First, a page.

Rhode Island Gov. Gina Raimondo sailed through her confirmation hearing Tuesday to serve as President Joe Biden’s first Commerce secretary as members on both sides focused their questions on the details of running the sprawling department.
Throughout the hearing, Raimondo emphasized the use of science and data in recovering from the coronavirus pandemic, as well as grappling with climate change and international trade issues.
Many questions she received, from Democrats and Republicans alike, focused on details of fishery management, broadband policy and trade with China.
Raimondo told lawmakers she intends to emphasize creating new jobs in growing industries as part of the administration’s plan for economic recovery.
“We need to immediately address the economic damage caused by the pandemic. COVID has touched every community — urban, suburban, rural, tribal — and exacerbated long-standing inequities facing low-income families and communities of color,” Raimondo said.
A few Republicans used the hearing to criticize Biden’s plans to increase the minimum wage, as well as claim the president has prioritized addressing climate change over economic growth.
Sen. Rick Scott, R-Fla., pointed to a multistate climate change compact Raimondo signed as governor that could raise energy costs for low-income families, as well as the administration’s openness to raising the gas tax.
“I think all of us are very focused on climate change and how we're going to make sure that we deal with that. And at the same time we got to keep our economy going,” Scott said.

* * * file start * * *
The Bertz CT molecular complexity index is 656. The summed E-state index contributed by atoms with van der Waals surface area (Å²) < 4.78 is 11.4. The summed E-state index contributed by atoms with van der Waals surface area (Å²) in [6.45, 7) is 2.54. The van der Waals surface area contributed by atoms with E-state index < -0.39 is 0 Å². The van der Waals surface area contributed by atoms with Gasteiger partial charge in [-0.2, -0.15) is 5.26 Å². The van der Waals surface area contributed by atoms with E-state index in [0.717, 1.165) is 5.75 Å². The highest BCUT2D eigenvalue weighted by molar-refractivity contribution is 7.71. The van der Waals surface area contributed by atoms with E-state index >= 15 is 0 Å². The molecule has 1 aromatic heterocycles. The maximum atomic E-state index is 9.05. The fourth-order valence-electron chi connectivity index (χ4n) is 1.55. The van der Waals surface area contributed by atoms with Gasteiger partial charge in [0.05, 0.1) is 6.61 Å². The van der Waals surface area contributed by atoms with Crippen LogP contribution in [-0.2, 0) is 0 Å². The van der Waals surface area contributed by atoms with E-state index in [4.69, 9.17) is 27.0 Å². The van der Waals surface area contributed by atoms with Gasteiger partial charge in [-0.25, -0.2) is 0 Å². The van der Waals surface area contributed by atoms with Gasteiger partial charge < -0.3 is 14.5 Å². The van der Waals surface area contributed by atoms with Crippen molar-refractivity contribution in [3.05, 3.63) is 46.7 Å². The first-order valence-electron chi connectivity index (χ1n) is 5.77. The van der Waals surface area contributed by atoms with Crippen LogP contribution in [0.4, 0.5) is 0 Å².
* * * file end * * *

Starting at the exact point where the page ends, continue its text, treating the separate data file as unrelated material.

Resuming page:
Biden’s decision to cancel the permit for construction of the Keystone XL pipeline surfaced several times in the hearing. Sen. Dan Sullivan, R-Alaska, said he was concerned the new administration wants to prioritize some parts of the energy industry over others.
“I’m having a hard time finding anyone in the incoming Biden Cabinet who will be an advocate for a strong energy sector in America,” Sullivan said.
Raimondo argued that addressing climate change, through renewable energy and new industries, will create more jobs in the long run.
Other questions posed to Raimondo during the hearing ran the gamut from the exceptions process at the International Trade Administration to negotiations on a new data privacy shield agreement between the U.S. and European Union.
None of the issues, however, appeared to damage Raimondo’s chances of confirmation.
“I do not believe you will be serving as governor of the state of Rhode Island for very much longer, and I will look forward to working with you,” said outgoing committee chairman, Sen. Roger Wicker, R-Miss.
If confirmed, Raimondo would soon have to decide how to handle the results of the 2020 census. The issue surfaced a few times in the questioning, particularly from Democrats concerned that actions by former President Donald Trump politicized the process.
"We don't need a politicization of the census. We need accurate data and information. … I hope that we will have a less political process, but one that gives us an accurate census moving forward," the incoming committee chair, Sen. Maria Cantwell, D-Wash., said.
The Census Bureau missed its statutory deadline to deliver apportionment results for the first time this year, and officials said it may take until March to finish. The coronavirus pandemic and decisions by the Trump administration hampered the process, prompting criticisms the administration politicized the process.
Raimondo wouldn’t commit to giving the agency a specific amount of time to finish the results.
“I believe that we need to take the politics out of the census, and we need to rely on the experts,” she said. "If they need more time, I'm open to that."